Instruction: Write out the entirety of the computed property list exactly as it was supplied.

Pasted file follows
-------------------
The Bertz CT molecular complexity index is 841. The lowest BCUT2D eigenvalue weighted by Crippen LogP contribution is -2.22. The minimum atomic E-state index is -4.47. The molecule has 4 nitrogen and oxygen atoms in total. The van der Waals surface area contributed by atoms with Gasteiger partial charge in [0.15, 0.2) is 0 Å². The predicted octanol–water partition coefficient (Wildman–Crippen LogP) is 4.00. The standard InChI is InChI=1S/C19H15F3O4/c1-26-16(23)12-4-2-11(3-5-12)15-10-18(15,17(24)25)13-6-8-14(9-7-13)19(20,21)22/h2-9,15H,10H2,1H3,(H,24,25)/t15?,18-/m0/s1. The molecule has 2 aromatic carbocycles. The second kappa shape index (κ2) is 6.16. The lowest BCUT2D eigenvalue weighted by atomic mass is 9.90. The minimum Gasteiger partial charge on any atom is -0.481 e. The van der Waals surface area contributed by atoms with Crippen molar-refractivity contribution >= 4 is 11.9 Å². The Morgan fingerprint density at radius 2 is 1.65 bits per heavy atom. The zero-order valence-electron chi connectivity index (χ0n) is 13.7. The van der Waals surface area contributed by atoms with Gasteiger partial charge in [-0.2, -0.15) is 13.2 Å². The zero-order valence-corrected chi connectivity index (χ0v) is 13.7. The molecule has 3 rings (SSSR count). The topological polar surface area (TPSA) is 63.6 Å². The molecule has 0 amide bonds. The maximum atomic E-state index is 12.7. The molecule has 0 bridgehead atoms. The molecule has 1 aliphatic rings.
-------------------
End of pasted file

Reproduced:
The Bertz CT molecular complexity index is 841. The lowest BCUT2D eigenvalue weighted by Crippen LogP contribution is -2.22. The minimum atomic E-state index is -4.47. The molecule has 4 nitrogen and oxygen atoms in total. The van der Waals surface area contributed by atoms with Gasteiger partial charge in [0.15, 0.2) is 0 Å². The predicted octanol–water partition coefficient (Wildman–Crippen LogP) is 4.00. The standard InChI is InChI=1S/C19H15F3O4/c1-26-16(23)12-4-2-11(3-5-12)15-10-18(15,17(24)25)13-6-8-14(9-7-13)19(20,21)22/h2-9,15H,10H2,1H3,(H,24,25)/t15?,18-/m0/s1. The molecule has 2 aromatic carbocycles. The second kappa shape index (κ2) is 6.16. The lowest BCUT2D eigenvalue weighted by atomic mass is 9.90. The minimum Gasteiger partial charge on any atom is -0.481 e. The van der Waals surface area contributed by atoms with Crippen molar-refractivity contribution >= 4 is 11.9 Å². The Morgan fingerprint density at radius 2 is 1.65 bits per heavy atom. The zero-order valence-electron chi connectivity index (χ0n) is 13.7. The van der Waals surface area contributed by atoms with Gasteiger partial charge in [-0.2, -0.15) is 13.2 Å². The zero-order valence-corrected chi connectivity index (χ0v) is 13.7. The molecule has 3 rings (SSSR count). The topological polar surface area (TPSA) is 63.6 Å². The molecule has 0 amide bonds. The maximum atomic E-state index is 12.7. The molecule has 0 bridgehead atoms. The molecule has 1 aliphatic rings.